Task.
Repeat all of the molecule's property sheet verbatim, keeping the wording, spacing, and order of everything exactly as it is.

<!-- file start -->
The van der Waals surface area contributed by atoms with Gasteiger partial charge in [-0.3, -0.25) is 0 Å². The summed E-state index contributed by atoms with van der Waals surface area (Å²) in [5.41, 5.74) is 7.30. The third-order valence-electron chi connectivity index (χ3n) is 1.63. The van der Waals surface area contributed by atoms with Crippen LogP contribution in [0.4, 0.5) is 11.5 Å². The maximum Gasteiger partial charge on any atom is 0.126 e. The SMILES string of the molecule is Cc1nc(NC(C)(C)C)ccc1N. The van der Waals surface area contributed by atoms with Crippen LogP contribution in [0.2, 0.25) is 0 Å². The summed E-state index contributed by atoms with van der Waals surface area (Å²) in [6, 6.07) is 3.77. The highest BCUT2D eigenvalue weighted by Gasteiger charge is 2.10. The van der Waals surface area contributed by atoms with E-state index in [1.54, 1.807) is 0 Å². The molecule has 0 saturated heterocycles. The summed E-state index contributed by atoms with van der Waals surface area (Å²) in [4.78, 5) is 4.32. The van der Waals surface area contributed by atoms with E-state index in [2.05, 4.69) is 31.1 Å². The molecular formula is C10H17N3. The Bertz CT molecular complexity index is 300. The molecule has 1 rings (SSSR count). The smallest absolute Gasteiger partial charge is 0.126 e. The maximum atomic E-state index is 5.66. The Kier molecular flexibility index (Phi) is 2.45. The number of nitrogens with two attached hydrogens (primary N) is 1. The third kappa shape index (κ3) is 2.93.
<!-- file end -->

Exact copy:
The van der Waals surface area contributed by atoms with Gasteiger partial charge in [-0.3, -0.25) is 0 Å². The summed E-state index contributed by atoms with van der Waals surface area (Å²) in [5.41, 5.74) is 7.30. The third-order valence-electron chi connectivity index (χ3n) is 1.63. The van der Waals surface area contributed by atoms with Crippen LogP contribution in [0.4, 0.5) is 11.5 Å². The maximum Gasteiger partial charge on any atom is 0.126 e. The SMILES string of the molecule is Cc1nc(NC(C)(C)C)ccc1N. The van der Waals surface area contributed by atoms with Crippen LogP contribution in [0.2, 0.25) is 0 Å². The summed E-state index contributed by atoms with van der Waals surface area (Å²) in [6, 6.07) is 3.77. The highest BCUT2D eigenvalue weighted by Gasteiger charge is 2.10. The van der Waals surface area contributed by atoms with E-state index in [1.54, 1.807) is 0 Å². The molecule has 0 saturated heterocycles. The summed E-state index contributed by atoms with van der Waals surface area (Å²) in [4.78, 5) is 4.32. The van der Waals surface area contributed by atoms with E-state index in [2.05, 4.69) is 31.1 Å². The molecular formula is C10H17N3. The Bertz CT molecular complexity index is 300. The molecule has 1 rings (SSSR count). The smallest absolute Gasteiger partial charge is 0.126 e. The maximum atomic E-state index is 5.66. The Kier molecular flexibility index (Phi) is 2.45. The number of nitrogens with two attached hydrogens (primary N) is 1. The third kappa shape index (κ3) is 2.93.